About two years ago, I had a go at commercial web site
design. I put a medium-sized ad in a London classified
ad paper. Nothing fancy: "Web designer seeks work
..." etc. This was expensive, about £500
for a month's run.
Got a few replies. Lesson number one: advertise where
clients of the calibre you want will see it. The clients
I got thought £300 was a lot for a web site. They
didn't want to pay web hosting. They wanted a lot of
bang for their buck. 'Mission creep' was a term I grew
to know and loathe.
This set me thinking: how could I give these people
all they could ever want, but not spend a lot of time
and money? Lately, I realised how.
So how can you get a full featured site up in a day?
1. Mambo Content Management System http://www.mambo.com
I wish I'd found this software a couple of years ago.
It's freeware. The default set-up allows people without
web design skills to update the site. It has a WYSIWYG
(What You See Is What You Get) option. This adds HTMLArea
code to text input form fields. Each HTML code input
box becomes a mini HTML editor.
If you can use Microsoft Word, you can add formatted
HTML code to the site.
To get it running you need to know how to install MySQL
databases, or have PHPMyAdmin as part of your web-hosting
You can add articles, edit them, send emails to members,
and be contacted by users.
The only criticisms I have of this software are:
1. The admin interface is confusing. It's all there,
just finding and using it is the problem!
2. You need to search around template sites to find
ones suited to your site purpose. I wanted simple, clean,
business ones. Most of those available seem to have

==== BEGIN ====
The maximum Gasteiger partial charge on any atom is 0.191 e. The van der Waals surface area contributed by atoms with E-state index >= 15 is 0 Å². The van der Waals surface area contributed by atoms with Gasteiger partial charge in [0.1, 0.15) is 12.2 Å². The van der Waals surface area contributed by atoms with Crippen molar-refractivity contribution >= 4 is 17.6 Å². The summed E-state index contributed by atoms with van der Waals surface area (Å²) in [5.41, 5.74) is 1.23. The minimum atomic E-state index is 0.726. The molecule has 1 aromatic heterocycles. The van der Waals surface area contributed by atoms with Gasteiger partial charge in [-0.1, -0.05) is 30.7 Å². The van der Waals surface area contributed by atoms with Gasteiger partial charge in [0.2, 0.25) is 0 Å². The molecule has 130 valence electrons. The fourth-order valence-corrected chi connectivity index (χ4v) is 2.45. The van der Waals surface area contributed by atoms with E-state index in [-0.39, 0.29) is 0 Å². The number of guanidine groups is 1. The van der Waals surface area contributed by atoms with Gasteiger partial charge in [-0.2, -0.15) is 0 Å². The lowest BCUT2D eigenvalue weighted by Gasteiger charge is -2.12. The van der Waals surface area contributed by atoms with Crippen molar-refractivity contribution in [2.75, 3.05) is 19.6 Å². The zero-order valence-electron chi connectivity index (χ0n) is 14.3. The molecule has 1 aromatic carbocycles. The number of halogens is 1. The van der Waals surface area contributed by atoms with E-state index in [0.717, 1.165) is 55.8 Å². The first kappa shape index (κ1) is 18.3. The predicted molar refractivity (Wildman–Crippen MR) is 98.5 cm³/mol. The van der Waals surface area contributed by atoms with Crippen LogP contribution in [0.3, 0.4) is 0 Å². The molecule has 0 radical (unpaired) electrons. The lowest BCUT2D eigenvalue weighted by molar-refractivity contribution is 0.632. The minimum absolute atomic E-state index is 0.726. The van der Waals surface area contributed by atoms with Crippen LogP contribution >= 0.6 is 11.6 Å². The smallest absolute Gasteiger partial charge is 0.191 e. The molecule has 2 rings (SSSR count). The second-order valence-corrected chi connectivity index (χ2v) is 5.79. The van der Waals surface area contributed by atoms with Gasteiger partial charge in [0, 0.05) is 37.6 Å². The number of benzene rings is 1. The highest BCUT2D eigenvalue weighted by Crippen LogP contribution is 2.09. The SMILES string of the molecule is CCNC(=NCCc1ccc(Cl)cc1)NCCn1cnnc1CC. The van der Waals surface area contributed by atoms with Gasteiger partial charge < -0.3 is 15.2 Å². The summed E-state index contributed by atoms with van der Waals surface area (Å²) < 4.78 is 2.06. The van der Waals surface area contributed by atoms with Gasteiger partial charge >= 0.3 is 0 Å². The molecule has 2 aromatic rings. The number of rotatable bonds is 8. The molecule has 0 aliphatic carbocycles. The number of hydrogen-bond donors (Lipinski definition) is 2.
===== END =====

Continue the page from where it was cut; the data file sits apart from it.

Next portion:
a fat graphic which covers half the screen. There are
more restrained ones out there.
These are minor gripes, compared to the relief of finding
what is essentially a web site in a box. It can be installed
in an hour, once you get familiar with it.
To add ecommerce to your site:
Oscommerce Shopping Cart http://www.oscommerce.com
Again, this is a full-featured, freeware software.
You can add lots of freeware 'plug-ins' to it, to get
a professional shopping cart.
Therein lies the danger. Some of these plug-ins require
altering or overwriting the default cart files. When
you try to upgrade the cart version later, you may 'break'
it, by overwriting a plug-in, thus creating errors.
The trick here is to only install plug-ins that add
files (rather than overwrite them) or that require minor
alterations to existing files.
What I do is download all the versions of the plug-in
type I need e.g. a WYSIWYG editor. I then choose the
one which has the least files, or which creates a new
directory for its files. If it requires that important
files be overwritten, or is complex, I chuck it.
Mambo and Oscommerce. Don't try to integrate them!
Hyperlink from one to the other. I've tried integrations
of other softwares, like PhpBB and PhpNuke. Fine, when
it works, but when you upgrade one or the other, arrgh!
*Keep databases separate*. If one goes skew-whiff,
then at least the other will still work. Same goes for
adding chat rooms and the like. If they're all running
off the one database, and that database becomes corrupted
It may offend your sense of tidiness for your visitors
to have to sign up twice at your site, but you'll thank
me for this sage advice later. Remember KISS is the
basic rule of computing (Keep It Simple, Stupid!).
About the author:
T. O' Donnell (http://www.tigertom.com)
is an ecommerce consultant and curmudgeon living in
London, UK. His latest project is an ebook on conservatories,
available at http://www.ttconservatories.co.uk.T. O'
Donnell freeware may be downloaded at http://www.ttfreeware.co.uk.